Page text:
Christopher W. Clifton (Purdue University, currently on leave at the National Science Foundation, USA)
Keynote Title: (Semi)Private Information Retrieval: A Discussion of Privacy Risks and Relaxation
Abstract: Private Information Retrieval started with a very strict premise: Nobody should learn anything about the query or what is retrieved. The results are not encouraging: Even simple Document ID based retrieval becomes impractical. But we have also seen that openly disclosing queries and results can lead to clear privacy violations.The solution must lie in between these extremes. This talk will look at some past work that takes very different approaches to protecting privacy, and recent debates of privacy risks and harm. We will lay out foundations for discussing privacy requirements in information retrieval. The goal is to lead to a discussion among the workshop participants that will identify opportunities for future research in Privacy-Preserving Information Retrieval.
About the speaker:Dr. Clifton (https://www.cs.purdue.edu/people/faculty/clifton/) works on data privacy, particularly with respect to analysis of private data. This includes privacy-preserving data mining, data de-identification and anonymization, and limits on identifying individuals from data mining models. He also works more broadly in data mining, including data mining of text and data mining techniques applied to interoperation of heterogeneous information sources. Fundamental data mining challenges posed by these applications include extracting knowledge from noisy data, identifying knowledge in highly skewed data (few examples of "interesting" behavior), and limits on learning. He also works on database support for widely distributed and autonomously controlled information, particularly issues related to data privacy. Prior to joining Purdue in 2001, Dr. Clifton was a principal scientist in the Information Technology Division at the MITRE Corporation. Before joining MITRE in 1995, he was an assistant professor of computer science at Northwestern University. He has a Ph.D. (1991) and M.A. (1988) from Princeton University, and Bachelor's and Master's degrees (1986) from the Massachusetts Institute of Technology. He is currently on a leave of absence from Purdue serving as a rotating program director in the Division of Information and Intelligent Systems at the National Science Foundation.
David D. Lewis (David D. Lewis Consulting, USA)
Keynote Title: Privacy in Creating Text Classifiers for Electronic Discovery
Abstract: A large civil lawsuit, particularly in the United States, can require the categorization of billions of enterprise documents to determine which need to produced to opposing parties. Text classifiers, whether created manually or trained by supervised learning, have become the only practical approach to this task, with positive predictions usually reviewed by attorneys prior to production. The adversarial setting poses challenges, however, since producing parties view both interactive development of search queries and labeling of training data as risking the revelation of sensitive information. I discuss the approaches that have developed for meeting these challenges in e-discovery, make connections with the literature on privacy-preserving IR and data mining, and suggest some directions for research that would be of great benefit in e-discovery.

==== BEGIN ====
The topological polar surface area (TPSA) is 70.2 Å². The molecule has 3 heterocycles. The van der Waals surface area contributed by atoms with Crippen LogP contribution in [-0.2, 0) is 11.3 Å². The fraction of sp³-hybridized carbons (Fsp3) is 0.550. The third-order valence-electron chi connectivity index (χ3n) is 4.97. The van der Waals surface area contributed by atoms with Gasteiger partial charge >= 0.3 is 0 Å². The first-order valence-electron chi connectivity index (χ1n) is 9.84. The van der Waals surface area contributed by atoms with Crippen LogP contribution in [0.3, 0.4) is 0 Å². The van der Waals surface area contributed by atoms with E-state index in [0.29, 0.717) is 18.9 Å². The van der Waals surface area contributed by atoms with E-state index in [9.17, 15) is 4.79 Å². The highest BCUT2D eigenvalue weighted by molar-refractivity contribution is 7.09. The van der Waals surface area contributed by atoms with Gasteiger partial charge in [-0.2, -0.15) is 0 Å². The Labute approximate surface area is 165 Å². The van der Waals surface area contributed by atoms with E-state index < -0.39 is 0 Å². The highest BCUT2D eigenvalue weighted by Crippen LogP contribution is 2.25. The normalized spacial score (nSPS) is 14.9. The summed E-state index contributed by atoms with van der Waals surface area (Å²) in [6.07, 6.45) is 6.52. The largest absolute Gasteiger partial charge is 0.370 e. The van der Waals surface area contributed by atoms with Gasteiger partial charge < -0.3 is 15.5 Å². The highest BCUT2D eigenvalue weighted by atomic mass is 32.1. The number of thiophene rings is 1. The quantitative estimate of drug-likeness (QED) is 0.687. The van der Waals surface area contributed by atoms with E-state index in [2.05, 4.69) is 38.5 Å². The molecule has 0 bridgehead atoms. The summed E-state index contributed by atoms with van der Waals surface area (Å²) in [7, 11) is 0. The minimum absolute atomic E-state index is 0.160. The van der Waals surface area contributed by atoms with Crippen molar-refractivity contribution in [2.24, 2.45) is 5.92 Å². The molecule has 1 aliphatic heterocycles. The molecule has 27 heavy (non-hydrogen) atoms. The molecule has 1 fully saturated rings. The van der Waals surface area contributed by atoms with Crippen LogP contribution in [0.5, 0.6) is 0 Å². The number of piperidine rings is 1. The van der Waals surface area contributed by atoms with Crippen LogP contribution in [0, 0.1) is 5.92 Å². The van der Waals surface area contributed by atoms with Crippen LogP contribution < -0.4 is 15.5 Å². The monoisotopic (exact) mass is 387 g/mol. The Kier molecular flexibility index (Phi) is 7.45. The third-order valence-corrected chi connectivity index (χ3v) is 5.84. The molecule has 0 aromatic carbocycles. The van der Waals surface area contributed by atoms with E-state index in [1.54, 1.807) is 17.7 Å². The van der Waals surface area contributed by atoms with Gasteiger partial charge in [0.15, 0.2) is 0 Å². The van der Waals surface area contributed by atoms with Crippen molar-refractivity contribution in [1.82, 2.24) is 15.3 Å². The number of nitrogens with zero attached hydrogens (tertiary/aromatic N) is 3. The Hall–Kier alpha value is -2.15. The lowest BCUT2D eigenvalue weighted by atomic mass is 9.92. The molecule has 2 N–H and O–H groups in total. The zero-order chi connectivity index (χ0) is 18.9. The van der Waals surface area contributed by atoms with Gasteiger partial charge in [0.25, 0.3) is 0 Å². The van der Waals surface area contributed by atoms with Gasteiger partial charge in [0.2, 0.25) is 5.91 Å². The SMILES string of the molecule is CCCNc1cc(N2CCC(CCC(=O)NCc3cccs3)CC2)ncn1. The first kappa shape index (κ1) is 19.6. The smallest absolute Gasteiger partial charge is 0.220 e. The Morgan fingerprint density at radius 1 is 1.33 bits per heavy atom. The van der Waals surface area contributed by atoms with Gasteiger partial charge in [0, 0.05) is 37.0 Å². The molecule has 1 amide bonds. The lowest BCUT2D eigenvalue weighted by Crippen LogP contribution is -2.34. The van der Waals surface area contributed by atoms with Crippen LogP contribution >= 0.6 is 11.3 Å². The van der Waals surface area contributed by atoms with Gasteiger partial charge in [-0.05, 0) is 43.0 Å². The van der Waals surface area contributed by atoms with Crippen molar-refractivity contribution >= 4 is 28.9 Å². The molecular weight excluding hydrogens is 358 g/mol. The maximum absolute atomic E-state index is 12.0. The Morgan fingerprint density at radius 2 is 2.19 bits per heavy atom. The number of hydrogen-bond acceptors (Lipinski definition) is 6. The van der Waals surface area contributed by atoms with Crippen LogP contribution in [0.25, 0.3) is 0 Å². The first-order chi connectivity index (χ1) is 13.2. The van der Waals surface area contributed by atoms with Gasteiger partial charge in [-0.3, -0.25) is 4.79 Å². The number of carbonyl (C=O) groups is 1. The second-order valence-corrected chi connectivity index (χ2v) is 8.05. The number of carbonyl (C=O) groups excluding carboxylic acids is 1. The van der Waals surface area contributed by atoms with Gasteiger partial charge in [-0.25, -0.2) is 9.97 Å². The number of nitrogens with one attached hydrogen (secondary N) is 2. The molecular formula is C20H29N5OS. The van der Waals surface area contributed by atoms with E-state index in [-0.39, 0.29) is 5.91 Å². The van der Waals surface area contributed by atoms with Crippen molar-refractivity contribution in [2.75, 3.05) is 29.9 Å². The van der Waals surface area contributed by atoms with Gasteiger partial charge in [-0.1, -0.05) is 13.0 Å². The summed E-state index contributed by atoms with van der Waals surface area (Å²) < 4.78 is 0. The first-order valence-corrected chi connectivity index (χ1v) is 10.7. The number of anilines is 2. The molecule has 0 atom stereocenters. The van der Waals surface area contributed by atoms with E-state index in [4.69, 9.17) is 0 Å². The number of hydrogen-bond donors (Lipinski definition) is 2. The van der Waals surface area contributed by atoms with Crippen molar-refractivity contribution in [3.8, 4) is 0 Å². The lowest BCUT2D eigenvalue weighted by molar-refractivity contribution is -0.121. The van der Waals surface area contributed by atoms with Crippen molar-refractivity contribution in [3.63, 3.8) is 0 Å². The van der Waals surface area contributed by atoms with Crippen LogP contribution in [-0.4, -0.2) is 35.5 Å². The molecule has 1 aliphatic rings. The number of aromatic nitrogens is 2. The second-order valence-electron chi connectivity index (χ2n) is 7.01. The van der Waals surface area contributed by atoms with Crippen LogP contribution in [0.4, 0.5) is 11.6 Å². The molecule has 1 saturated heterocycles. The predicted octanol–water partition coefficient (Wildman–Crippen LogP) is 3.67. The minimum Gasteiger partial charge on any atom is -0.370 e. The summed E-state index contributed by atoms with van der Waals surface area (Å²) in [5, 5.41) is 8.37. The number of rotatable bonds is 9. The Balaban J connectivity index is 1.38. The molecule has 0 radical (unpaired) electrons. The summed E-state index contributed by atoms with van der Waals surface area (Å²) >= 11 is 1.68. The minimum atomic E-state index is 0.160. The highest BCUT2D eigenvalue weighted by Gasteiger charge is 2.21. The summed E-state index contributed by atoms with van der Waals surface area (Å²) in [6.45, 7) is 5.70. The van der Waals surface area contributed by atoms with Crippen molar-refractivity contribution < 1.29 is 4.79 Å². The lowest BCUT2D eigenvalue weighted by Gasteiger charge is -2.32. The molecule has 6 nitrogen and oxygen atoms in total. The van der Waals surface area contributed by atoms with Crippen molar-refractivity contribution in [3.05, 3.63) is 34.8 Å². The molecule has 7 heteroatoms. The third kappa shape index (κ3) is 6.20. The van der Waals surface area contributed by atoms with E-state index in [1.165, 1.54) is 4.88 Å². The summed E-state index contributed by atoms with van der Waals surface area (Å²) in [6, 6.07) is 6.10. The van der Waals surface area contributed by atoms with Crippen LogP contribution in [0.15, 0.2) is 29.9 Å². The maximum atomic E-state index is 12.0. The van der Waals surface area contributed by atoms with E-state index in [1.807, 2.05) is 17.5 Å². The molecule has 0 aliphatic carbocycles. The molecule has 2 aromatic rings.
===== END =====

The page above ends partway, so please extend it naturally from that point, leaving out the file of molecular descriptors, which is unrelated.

About the speaker: Dave Lewis, Ph.D. (www.DavidDLewis.com) is a consulting computer scientist working in the areas of information retrieval, data mining, natural language processing, and the evaluation of complex information systems. He formerly held research positions at AT&T Labs, Bell Labs, and the University of Chicago. He has published more than 75 scientific papers and 8 patents, and is a Fellow of the American Association for the Advancement of Science. Dr. Lewis has served as a consulting and testifying expert on e-discovery issues in civil litigation, including in the Kleen Products, Actos, and da Silva Moore cases.
Douglas W. Oard (University of Maryland, College Park, USA)
Keynote Title: Search Among Secrets: Separating the wheat from the buzzsaw
Abstract: A fundamental assumption of nearly all information retrieval research is that content that should not be shown to the user should simply not be included in the collection that is indexed. This assumption breaks down, however, when it is not practical to separate what we want (the “wheat”) from what needs to be protected from disclosure (the “buzzsaw” that can ruin your day). In this talk, I will motivate the problem from four perspectives: multi-level security in enterprise search, scholarly access to personal papers in archival institutions, requests by citizens for access to government records, and withholding of privileged content in the “discovery” process that arises from civil litigation in some jurisdictions. For each of the last three cases, I will describe a research project that sheds some light on requirements, challenges, and capabilities. I’ll then conclude the talk by offering thoughts on task design, evaluation design, and system design that may help to move us closer to being able to address this increasingly important grand challenge of search among secrets.
About the Speaker: Douglas Oard is a Professor at the University of Maryland, College Park, with joint appointments in the College of Information Studies and the Institute for Advanced Computer Studies. Dr. Oard earned his Ph.D. in Electrical Engineering from the University of Maryland. His research interests center around the use of emerging technologies to support information seeking by end users. Additional information is available at http://terpconnect.umd.edu/~oard/.
Website last updated: Jun 20th, 2014.-->